Expand Your Creativity by Identifying What Stimulates You

I commented to my husband today how I hadn’t been to a book store since June.  He was like, so I haven’t had a cigarette since June.  Do you think you are hurting or something?  Yes, I sort of am.

He doesn’t quite get why bookstores are important to me.  I didn’t at first.  It was just one of those things Marcy likes to do, but it’s more than that.

“In expanding our own creativity, it’s very important to learn what it is that stimulates your creative process.”  Ned Herrmann

Ned Herrmann states what has taken me a year to figure out.  That if we want to expand our creativity we need to identify what stimulates our creative process.  It will be things that may be meaningless to others, but mean a great deal to us.

Here is what stimulates my creative process:

  1. Reading.  Reading stimulates my mind, and soul.  I need mental stimulation.  Reading is one of the few ways I can get it.  I need it to survive.  I gain ideas, insights, increase my vocabulary, am introduced to old and new worlds, and get personal access into the author’s creative process.
  2. Bookstores.  I visit used bookstores and go on hunts for old books that I want to read. I am stimulated by the visual appearance of the books, by unique magazines, by book titles, and topics that I may have never been introduced to before.  One of my favorite stores has a unique selection of magazines from around the world.  The images, stories, titles and colors often over stimulate me.  My mind goes wild and I have to work hard to maintain disciplined thought.
  3. Good conversation.  I yearn for a lively discussion about ideas, dreams and thoughts.  I have found only a handful of people who can have this type of discussion.  I often have to work very hard to find creative people to talk to.  I recently enrolled in a writing class just to be near creatives and enjoy conversation with them.  I feel dry and parched.  I need the stimulation of a good creative conversation.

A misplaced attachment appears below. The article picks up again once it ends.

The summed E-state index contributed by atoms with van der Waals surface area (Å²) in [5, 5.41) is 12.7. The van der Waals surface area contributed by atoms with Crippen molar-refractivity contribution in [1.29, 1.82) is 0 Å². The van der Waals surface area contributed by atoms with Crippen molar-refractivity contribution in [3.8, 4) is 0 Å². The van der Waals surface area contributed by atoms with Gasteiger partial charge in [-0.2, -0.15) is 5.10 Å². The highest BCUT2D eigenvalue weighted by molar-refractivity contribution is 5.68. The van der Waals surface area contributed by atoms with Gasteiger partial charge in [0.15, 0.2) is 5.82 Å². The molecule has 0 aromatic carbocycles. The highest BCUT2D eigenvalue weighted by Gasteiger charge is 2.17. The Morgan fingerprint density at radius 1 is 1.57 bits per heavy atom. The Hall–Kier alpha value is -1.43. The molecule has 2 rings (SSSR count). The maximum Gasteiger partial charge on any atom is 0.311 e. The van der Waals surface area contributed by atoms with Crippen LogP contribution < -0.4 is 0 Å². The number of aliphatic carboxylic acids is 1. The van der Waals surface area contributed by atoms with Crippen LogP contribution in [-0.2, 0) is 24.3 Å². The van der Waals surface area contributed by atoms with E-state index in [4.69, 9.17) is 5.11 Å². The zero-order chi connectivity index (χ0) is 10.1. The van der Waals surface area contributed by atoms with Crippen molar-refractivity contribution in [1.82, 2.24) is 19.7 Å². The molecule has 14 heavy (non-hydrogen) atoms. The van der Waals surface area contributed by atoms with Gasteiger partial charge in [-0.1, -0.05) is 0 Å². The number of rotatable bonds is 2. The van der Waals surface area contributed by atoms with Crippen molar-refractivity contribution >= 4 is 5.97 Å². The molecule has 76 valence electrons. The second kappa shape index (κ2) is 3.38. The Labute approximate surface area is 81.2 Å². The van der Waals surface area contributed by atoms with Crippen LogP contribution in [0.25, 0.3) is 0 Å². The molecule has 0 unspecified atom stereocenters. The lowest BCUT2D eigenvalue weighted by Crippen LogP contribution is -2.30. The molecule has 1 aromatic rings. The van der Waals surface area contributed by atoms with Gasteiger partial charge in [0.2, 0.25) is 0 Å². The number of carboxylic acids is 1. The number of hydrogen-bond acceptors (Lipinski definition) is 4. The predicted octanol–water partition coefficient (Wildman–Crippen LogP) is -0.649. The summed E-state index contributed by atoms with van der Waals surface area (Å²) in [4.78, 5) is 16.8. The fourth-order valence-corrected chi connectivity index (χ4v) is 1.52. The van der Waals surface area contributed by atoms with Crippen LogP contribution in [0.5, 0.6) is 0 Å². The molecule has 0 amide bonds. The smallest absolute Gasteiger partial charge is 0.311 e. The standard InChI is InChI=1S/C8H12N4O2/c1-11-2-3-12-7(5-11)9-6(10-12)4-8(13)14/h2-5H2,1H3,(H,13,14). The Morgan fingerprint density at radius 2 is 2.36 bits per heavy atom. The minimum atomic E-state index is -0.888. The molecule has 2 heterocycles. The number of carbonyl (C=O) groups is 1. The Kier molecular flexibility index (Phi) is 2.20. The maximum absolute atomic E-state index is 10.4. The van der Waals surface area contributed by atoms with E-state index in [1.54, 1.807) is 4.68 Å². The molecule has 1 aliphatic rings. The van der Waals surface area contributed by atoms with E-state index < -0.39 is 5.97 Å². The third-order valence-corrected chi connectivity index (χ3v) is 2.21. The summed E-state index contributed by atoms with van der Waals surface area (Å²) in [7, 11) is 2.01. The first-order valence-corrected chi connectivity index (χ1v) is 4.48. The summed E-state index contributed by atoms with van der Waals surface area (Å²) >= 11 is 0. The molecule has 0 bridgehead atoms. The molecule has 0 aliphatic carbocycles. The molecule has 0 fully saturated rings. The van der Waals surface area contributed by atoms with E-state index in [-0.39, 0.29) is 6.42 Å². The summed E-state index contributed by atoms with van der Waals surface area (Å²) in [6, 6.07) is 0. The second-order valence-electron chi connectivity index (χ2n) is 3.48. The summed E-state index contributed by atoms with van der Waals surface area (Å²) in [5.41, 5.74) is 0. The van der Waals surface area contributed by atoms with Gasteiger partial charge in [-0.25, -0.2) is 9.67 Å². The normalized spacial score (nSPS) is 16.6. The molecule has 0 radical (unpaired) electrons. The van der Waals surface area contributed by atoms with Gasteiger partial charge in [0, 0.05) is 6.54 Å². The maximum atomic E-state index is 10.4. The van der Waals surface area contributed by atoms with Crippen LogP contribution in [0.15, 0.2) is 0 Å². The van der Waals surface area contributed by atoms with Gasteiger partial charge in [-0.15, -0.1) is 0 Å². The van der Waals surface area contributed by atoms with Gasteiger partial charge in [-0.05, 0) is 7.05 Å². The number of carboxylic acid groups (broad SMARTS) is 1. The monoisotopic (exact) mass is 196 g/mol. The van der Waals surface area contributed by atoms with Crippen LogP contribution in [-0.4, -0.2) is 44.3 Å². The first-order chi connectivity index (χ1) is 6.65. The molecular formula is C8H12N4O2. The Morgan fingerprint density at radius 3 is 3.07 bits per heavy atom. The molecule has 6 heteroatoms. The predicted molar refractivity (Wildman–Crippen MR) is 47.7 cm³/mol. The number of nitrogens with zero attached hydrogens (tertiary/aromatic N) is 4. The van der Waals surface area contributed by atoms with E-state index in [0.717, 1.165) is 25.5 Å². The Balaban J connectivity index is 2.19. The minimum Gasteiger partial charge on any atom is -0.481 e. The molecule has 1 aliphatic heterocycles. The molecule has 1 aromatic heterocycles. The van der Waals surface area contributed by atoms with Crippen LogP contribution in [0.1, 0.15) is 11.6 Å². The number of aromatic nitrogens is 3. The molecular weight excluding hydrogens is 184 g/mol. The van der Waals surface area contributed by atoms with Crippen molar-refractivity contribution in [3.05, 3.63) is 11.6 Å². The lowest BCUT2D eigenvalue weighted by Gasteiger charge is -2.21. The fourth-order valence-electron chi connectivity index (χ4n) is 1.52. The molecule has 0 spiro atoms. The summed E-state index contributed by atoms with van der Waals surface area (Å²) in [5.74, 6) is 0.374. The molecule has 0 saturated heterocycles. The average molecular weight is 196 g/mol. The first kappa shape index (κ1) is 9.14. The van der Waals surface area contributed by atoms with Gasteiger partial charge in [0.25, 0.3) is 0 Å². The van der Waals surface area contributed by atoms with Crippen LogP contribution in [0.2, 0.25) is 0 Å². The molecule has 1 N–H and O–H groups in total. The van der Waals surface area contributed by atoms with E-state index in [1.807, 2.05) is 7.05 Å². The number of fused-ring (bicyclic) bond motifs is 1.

4. Nature.  My mind often races with ideas, thoughts, and concerns.  Hiking and running outdoors gives my mind needed rest.  It also frees my mind from the worries of the day, and this gives me the opportunity to dream, and create.  Something that is difficult to do after a wearisome day of the same old routine.
  5. Learning.  I am a faithful lifelong learner.  If I could I would gladly remain in college the rest of my life.  I am absolutely stimulated by education.  I can’t learn enough and won’t have enough time in my life to read and learn everything that I want to.  The more I learn the more ideas I have and the more I expand my creative process.
  6. Listening.  Several years ago I learned the importance of listening.  I had become a self centered communicator.  I communicated to achieve a goal or get something out of it for me.  When I learned to just listen, and to think more of others than myself my life changed.  I have learned so much, and have been stimulated beyond what I could hope for.  Take the time to really listen to people, and you will find a world you never knew existed.
  7. Observe.  Life takes on new meaning for me when I spend time observing.  Observing themes, patterns, ideas, behaviors and life.  It’s amazing at what you can truly see and the stimulation you can receive if you see what is really going on around you.  If you look beyond the moment and view life as a whole.

That is what stimulates me.  It has taken me a year to identify the ways that I am stimulated.  What stimulates your creative process?  Have you taken the time to figure it out?  I hope that you do.

Once you identify what stimulates your creative process you can ensure that you build those things into your life.  The rote and routine of life will not produce great works of art, but doing what stimulates you will.

This week, I hope you will identify one thing that stimulates your creativity.  Your list may look completely different than mine.  I have no doubt that it will.  In fact I am counting on it because it will reflect who you are.

Marcy Pedersen

Leave a Reply

Fill in your details below or click an icon to log in:

WordPress.com Logo

You are commenting using your WordPress.com account. Log Out / Change )

Twitter picture

You are commenting using your Twitter account. Log Out / Change )

Facebook photo

You are commenting using your Facebook account. Log Out / Change )

Google+ photo

You are commenting using your Google+ account. Log Out / Change )

Connecting to %s